Analysis: New restrictions must reflect a genuine elimination strategy

“The lesson of the last spike was that when infections are growing exponentially, and you are following the same trend as a country that is a few weeks ahead of you, then the horrific sights of full ICUs and entire cities locked to standstill will happen to you too.”

Common Weal’s Head of Policy Dr Craig Dalzell reacts to the announcement of new restrictions to combat coronavirus amidst a rapid rise in cases.

THE NEW RESTRICTIONS aimed to curb the exponentially growing spread of Coronavirus over the next two weeks have been announced and look fairly similar to the leaked reports from the past couple of days. It won’t be a full ‘Stay at Home’ lockdown as it was in March, but in many practical senses it will come close – especially for those of us in the Central Belt where infections are at their highest.

However, for those affected by them the restrictions are still going to have an impact. The hospitality industry and the leisure sector are going to have a particularly hard time. These are two areas particularly vulnerable to the virus which also employ a significant number of people on insecure, part time and zero-hour contracts. I have already been contacted by people in these sectors who are predicting further job losses over the coming weeks.

The measures announced today have been backed up by an evidence report showing the rise in cases in Scotland over the past several weeks. It makes the case well, but it also begs the question: if the trends in these cases have been so clear – we’ve been seeing an exponential rise in cases since the start of August – why weren’t these measures taken sooner? If we’re four weeks behind France and we have been for several months, why didn’t we act when they were where we are now?

The lesson of the last spike was that when infections are growing exponentially, and you are following the same trend as a country that is a few weeks ahead of you, then the horrific sights of full ICUs and entire cities locked to standstill will happen to you too.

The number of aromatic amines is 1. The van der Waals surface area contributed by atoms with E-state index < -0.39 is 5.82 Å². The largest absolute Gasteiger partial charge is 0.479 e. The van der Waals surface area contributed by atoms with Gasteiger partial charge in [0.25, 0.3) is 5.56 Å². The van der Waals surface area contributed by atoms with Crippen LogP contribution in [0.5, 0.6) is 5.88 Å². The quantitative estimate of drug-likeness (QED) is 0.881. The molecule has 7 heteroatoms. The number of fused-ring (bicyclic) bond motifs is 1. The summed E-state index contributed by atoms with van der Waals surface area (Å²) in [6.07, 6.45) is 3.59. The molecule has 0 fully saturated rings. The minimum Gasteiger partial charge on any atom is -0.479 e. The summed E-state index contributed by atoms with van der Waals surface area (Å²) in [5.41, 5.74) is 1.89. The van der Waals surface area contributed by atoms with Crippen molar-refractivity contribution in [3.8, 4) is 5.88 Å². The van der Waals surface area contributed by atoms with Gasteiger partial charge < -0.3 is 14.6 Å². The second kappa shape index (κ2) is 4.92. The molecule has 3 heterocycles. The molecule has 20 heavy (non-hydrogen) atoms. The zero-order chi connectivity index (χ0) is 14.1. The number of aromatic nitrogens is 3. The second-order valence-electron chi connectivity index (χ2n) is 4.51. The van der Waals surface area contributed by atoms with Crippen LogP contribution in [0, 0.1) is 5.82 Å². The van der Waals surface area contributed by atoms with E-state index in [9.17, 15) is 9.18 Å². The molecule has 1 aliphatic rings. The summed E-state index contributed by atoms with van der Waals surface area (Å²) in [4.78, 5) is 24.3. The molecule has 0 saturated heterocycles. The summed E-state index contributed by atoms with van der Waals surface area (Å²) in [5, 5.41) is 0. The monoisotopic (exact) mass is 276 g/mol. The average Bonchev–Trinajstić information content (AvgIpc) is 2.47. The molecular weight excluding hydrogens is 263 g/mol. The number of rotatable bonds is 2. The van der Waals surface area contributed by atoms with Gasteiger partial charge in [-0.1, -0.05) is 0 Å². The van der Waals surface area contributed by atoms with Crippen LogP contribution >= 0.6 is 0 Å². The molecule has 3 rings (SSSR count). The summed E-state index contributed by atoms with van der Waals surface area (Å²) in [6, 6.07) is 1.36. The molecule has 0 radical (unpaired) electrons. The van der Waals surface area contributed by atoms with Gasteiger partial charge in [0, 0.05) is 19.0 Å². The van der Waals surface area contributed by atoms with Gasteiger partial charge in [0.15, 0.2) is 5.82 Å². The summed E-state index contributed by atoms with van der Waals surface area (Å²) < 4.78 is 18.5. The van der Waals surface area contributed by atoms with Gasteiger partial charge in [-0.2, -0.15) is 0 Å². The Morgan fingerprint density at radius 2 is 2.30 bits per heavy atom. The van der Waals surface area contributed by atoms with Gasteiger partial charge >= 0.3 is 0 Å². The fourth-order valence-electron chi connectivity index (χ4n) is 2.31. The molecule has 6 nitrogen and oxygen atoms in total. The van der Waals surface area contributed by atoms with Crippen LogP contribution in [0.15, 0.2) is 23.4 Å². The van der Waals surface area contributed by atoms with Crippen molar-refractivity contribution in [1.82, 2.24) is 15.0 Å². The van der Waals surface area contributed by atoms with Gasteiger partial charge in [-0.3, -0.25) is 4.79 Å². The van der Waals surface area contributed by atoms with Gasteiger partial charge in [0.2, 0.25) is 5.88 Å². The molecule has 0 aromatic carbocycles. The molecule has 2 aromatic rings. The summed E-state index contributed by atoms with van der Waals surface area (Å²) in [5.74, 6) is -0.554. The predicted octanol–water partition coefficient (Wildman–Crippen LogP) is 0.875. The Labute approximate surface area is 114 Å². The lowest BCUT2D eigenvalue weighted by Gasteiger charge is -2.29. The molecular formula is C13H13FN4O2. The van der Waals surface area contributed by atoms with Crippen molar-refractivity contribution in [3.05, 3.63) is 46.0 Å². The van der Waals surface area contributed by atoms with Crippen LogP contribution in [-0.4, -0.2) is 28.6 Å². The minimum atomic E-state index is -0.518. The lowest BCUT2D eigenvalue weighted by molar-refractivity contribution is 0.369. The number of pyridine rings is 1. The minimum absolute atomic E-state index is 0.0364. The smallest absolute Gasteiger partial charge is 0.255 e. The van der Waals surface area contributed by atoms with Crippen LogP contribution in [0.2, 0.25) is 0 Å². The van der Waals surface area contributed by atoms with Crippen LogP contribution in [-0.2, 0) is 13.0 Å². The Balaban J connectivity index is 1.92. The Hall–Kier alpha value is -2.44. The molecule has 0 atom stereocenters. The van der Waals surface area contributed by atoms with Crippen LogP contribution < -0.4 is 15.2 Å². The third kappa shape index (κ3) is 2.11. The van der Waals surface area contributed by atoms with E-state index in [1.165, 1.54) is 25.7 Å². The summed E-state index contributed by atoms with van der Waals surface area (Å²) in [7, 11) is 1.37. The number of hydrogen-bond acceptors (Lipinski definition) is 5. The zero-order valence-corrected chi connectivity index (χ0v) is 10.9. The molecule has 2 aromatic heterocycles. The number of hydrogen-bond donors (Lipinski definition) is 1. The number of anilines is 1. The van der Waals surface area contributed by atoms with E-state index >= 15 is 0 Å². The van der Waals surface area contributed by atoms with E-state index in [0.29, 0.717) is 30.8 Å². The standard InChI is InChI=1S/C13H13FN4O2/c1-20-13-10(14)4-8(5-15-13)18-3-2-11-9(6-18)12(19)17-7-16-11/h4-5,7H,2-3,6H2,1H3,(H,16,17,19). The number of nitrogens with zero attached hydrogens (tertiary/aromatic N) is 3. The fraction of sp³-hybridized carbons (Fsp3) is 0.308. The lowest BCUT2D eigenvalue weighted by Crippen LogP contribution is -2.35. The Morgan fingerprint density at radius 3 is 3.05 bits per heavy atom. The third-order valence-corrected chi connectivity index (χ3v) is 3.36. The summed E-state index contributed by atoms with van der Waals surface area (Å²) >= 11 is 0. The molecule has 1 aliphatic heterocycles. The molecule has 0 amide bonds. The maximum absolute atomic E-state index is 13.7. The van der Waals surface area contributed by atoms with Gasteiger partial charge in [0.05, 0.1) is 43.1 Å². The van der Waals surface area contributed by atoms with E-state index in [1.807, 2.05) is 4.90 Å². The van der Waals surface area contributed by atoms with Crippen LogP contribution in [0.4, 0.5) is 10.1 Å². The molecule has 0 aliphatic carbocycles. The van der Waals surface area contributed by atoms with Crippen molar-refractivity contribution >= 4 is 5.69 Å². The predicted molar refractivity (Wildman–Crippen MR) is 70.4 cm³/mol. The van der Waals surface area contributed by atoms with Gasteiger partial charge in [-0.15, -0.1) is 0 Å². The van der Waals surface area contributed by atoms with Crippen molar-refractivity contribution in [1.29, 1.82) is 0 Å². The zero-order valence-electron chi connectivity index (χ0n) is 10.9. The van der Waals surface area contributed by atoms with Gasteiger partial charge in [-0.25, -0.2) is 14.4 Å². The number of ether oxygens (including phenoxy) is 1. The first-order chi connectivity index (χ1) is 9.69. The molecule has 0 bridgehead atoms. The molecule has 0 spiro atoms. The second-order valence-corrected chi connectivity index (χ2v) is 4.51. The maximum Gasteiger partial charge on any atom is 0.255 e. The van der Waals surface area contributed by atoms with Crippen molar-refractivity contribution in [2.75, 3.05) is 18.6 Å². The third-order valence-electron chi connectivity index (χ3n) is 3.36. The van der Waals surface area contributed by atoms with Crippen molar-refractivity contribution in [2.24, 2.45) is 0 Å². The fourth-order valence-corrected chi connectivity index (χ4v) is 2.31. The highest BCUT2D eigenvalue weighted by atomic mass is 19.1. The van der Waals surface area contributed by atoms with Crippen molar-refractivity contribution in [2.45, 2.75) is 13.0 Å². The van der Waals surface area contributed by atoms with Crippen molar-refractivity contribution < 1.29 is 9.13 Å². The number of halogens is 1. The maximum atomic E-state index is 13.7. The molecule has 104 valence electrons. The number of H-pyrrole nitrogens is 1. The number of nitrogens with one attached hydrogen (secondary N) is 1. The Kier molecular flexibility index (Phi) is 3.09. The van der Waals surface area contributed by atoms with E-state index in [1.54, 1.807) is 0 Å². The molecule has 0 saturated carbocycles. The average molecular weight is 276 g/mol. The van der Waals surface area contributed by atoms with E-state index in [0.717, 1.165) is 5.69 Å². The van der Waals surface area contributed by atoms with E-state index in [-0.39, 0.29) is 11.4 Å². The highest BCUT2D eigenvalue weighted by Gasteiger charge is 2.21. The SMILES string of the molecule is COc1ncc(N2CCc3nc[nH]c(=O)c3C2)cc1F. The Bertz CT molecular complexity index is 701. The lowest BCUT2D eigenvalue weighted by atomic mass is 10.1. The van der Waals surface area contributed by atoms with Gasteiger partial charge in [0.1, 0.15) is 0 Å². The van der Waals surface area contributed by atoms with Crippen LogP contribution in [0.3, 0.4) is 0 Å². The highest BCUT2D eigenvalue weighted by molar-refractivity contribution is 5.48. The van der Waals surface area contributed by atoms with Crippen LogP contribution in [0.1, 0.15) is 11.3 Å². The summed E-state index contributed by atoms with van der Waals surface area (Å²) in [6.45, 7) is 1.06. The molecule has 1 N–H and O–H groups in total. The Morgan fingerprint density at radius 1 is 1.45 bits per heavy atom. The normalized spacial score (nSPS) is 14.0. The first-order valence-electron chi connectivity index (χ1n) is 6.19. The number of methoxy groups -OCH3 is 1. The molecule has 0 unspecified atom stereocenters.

The measures announced today are not, in themselves, bad or heading in the wrong direction. The recognition that it is more difficult to comply with physical distancing and other protective measures when alcohol is involved seems to be a lesson at the heart of this plan. But I still worry that the measures are too piecemeal and have been implemented via the same centralised Command and Control method that leads to people questioning why they’ve found themselves on one side of a restriction and not the other.

In the questions session after the announcement, Willie Rennie said that the Scottish Government’s responses felt less like a strategy and more like a series of knee-jerk responses and that may or may not be too strong an accusation but it is certainly the case that route map implemented just months ago has been thrown out of the window.

At the start of September, Common Weal called for a strategic national framework that would enable people to easily understand the measures that would come into play if and only if their locality saw infection rates above a certain threshold. Such a scheme needs local empowerment and the trust and understanding that it is for this reason that this region is seeing these restrictions but understanding the causality of the process should mean that people feel less resentment at suddenly being told that they can no longer go to the pub.

There are encouraging signs that – despite a relatively dismissive initial response – the Scottish Government has listened to our proposals. Today, the first minister announced that the Scottish Government was investigating just such a framework and that it will be presented to parliament in the first week back after the October recess. The launch of the new local neighbourhood map of Covid cases – another policy Common Weal called for – will certainly help with this. I have already used it to advise members of my local community about cases in our area and what that means.

Similarly, we’ve been calling since April for more in the way of systematic testing of the population either on a random basis or on a mass population basis and again, the review of the strategic plan that will come back after recess will include a plan to expand systematic testing outwith groups that are already regularly tested like healthcare and care home workers.

Earlier today, I called for the Scottish Government to use the time bought by these new restrictions to prepare for what comes after they are relaxed. The announcement today gives me some encouragement that they are planning to do so, but the risk is that any new strategy appears again to be too little, too late and that all we end up doing is pushing the peak of this second spike two weeks closer to Christmas.

We all want to get back to our lives and to start building the post-Covid world but to do so we need to make sure that the elimination strategy that the Scottish Government claims to pursue actually results in the elimination of the virus from Scotland. I hope that the time we gain is wisely spent and that, finally, the Scottish Government can start acting against the pandemic instead of reacting and finding that we’re still falling behind.